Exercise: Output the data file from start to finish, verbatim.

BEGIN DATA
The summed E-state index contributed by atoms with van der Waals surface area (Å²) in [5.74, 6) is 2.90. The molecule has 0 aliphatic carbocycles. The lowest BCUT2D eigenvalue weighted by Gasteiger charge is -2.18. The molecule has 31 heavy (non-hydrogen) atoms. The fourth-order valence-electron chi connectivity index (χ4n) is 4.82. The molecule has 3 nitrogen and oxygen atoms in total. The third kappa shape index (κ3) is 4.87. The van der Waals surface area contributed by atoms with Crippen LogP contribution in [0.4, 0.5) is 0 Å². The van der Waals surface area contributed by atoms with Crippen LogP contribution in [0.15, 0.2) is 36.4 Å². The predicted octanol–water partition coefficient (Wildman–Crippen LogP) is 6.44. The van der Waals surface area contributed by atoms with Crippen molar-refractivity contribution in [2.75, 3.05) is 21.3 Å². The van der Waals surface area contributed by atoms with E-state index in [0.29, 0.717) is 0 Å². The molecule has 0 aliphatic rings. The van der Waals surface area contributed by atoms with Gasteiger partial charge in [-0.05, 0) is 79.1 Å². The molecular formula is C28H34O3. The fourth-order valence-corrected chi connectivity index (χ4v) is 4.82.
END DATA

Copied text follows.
The summed E-state index contributed by atoms with van der Waals surface area (Å²) in [5.74, 6) is 2.90. The molecule has 0 aliphatic carbocycles. The lowest BCUT2D eigenvalue weighted by Gasteiger charge is -2.18. The molecule has 31 heavy (non-hydrogen) atoms. The fourth-order valence-electron chi connectivity index (χ4n) is 4.82. The molecule has 3 nitrogen and oxygen atoms in total. The third kappa shape index (κ3) is 4.87. The van der Waals surface area contributed by atoms with Crippen LogP contribution in [0.4, 0.5) is 0 Å². The van der Waals surface area contributed by atoms with Crippen LogP contribution in [0.15, 0.2) is 36.4 Å². The predicted octanol–water partition coefficient (Wildman–Crippen LogP) is 6.44. The van der Waals surface area contributed by atoms with Crippen molar-refractivity contribution in [2.75, 3.05) is 21.3 Å². The van der Waals surface area contributed by atoms with E-state index in [0.29, 0.717) is 0 Å². The molecule has 0 aliphatic rings. The van der Waals surface area contributed by atoms with Gasteiger partial charge in [-0.05, 0) is 79.1 Å². The molecular formula is C28H34O3. The fourth-order valence-corrected chi connectivity index (χ4v) is 4.82.